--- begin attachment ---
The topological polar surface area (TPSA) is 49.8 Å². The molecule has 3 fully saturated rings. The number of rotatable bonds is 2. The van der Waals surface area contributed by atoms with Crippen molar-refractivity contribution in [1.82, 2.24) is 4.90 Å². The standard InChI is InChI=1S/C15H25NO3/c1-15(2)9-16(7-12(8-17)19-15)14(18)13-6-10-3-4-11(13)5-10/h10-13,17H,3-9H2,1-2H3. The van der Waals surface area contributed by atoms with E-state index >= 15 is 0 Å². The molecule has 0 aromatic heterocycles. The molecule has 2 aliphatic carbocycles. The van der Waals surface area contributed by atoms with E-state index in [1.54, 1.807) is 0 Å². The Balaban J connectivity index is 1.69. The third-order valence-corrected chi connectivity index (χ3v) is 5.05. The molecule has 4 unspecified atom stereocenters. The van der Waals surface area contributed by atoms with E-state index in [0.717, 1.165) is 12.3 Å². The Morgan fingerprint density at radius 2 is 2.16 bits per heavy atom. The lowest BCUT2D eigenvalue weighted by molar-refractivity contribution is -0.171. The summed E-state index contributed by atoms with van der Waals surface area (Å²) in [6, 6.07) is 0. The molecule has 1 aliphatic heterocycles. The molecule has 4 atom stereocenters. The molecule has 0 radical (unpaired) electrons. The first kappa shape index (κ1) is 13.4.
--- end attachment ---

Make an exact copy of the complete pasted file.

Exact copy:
The topological polar surface area (TPSA) is 49.8 Å². The molecule has 3 fully saturated rings. The number of rotatable bonds is 2. The van der Waals surface area contributed by atoms with Crippen molar-refractivity contribution in [1.82, 2.24) is 4.90 Å². The standard InChI is InChI=1S/C15H25NO3/c1-15(2)9-16(7-12(8-17)19-15)14(18)13-6-10-3-4-11(13)5-10/h10-13,17H,3-9H2,1-2H3. The van der Waals surface area contributed by atoms with E-state index >= 15 is 0 Å². The molecule has 0 aromatic heterocycles. The molecule has 2 aliphatic carbocycles. The van der Waals surface area contributed by atoms with E-state index in [1.54, 1.807) is 0 Å². The Balaban J connectivity index is 1.69. The third-order valence-corrected chi connectivity index (χ3v) is 5.05. The molecule has 4 unspecified atom stereocenters. The van der Waals surface area contributed by atoms with E-state index in [0.717, 1.165) is 12.3 Å². The Morgan fingerprint density at radius 2 is 2.16 bits per heavy atom. The lowest BCUT2D eigenvalue weighted by molar-refractivity contribution is -0.171. The summed E-state index contributed by atoms with van der Waals surface area (Å²) in [6, 6.07) is 0. The molecule has 1 aliphatic heterocycles. The molecule has 4 atom stereocenters. The molecule has 0 radical (unpaired) electrons. The first kappa shape index (κ1) is 13.4.